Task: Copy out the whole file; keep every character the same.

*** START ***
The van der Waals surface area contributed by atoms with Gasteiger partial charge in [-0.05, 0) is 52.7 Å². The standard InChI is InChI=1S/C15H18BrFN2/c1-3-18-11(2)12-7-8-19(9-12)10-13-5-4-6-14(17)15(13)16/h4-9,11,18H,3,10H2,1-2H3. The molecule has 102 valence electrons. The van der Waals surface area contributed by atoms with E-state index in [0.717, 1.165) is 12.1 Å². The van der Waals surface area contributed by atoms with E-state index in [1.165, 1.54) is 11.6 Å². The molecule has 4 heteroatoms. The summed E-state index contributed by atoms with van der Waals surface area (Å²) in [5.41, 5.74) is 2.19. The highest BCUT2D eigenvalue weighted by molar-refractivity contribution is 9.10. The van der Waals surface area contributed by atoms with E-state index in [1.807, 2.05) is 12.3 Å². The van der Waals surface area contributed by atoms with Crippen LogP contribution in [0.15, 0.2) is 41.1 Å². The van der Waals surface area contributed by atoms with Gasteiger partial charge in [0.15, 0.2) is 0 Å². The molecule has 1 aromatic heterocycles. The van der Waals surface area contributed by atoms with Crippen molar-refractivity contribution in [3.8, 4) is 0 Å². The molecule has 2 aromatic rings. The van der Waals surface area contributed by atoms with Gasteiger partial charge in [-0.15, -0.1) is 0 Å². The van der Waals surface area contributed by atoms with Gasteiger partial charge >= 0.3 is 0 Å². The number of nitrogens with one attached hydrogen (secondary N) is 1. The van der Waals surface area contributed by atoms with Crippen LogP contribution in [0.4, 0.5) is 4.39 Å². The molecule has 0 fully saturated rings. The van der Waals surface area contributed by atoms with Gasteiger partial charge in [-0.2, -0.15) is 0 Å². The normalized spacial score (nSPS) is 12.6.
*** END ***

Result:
The van der Waals surface area contributed by atoms with Gasteiger partial charge in [-0.05, 0) is 52.7 Å². The standard InChI is InChI=1S/C15H18BrFN2/c1-3-18-11(2)12-7-8-19(9-12)10-13-5-4-6-14(17)15(13)16/h4-9,11,18H,3,10H2,1-2H3. The molecule has 102 valence electrons. The van der Waals surface area contributed by atoms with E-state index in [0.717, 1.165) is 12.1 Å². The van der Waals surface area contributed by atoms with E-state index in [1.165, 1.54) is 11.6 Å². The molecule has 4 heteroatoms. The summed E-state index contributed by atoms with van der Waals surface area (Å²) in [5.41, 5.74) is 2.19. The highest BCUT2D eigenvalue weighted by molar-refractivity contribution is 9.10. The van der Waals surface area contributed by atoms with E-state index in [1.807, 2.05) is 12.3 Å². The van der Waals surface area contributed by atoms with Crippen LogP contribution in [0.15, 0.2) is 41.1 Å². The van der Waals surface area contributed by atoms with Gasteiger partial charge in [0.15, 0.2) is 0 Å². The molecule has 1 aromatic heterocycles. The van der Waals surface area contributed by atoms with Crippen molar-refractivity contribution in [3.8, 4) is 0 Å². The molecule has 2 aromatic rings. The van der Waals surface area contributed by atoms with Gasteiger partial charge in [-0.15, -0.1) is 0 Å². The van der Waals surface area contributed by atoms with Gasteiger partial charge >= 0.3 is 0 Å². The number of nitrogens with one attached hydrogen (secondary N) is 1. The van der Waals surface area contributed by atoms with Crippen LogP contribution in [0.4, 0.5) is 4.39 Å². The molecule has 0 fully saturated rings. The van der Waals surface area contributed by atoms with Gasteiger partial charge in [-0.2, -0.15) is 0 Å². The normalized spacial score (nSPS) is 12.6.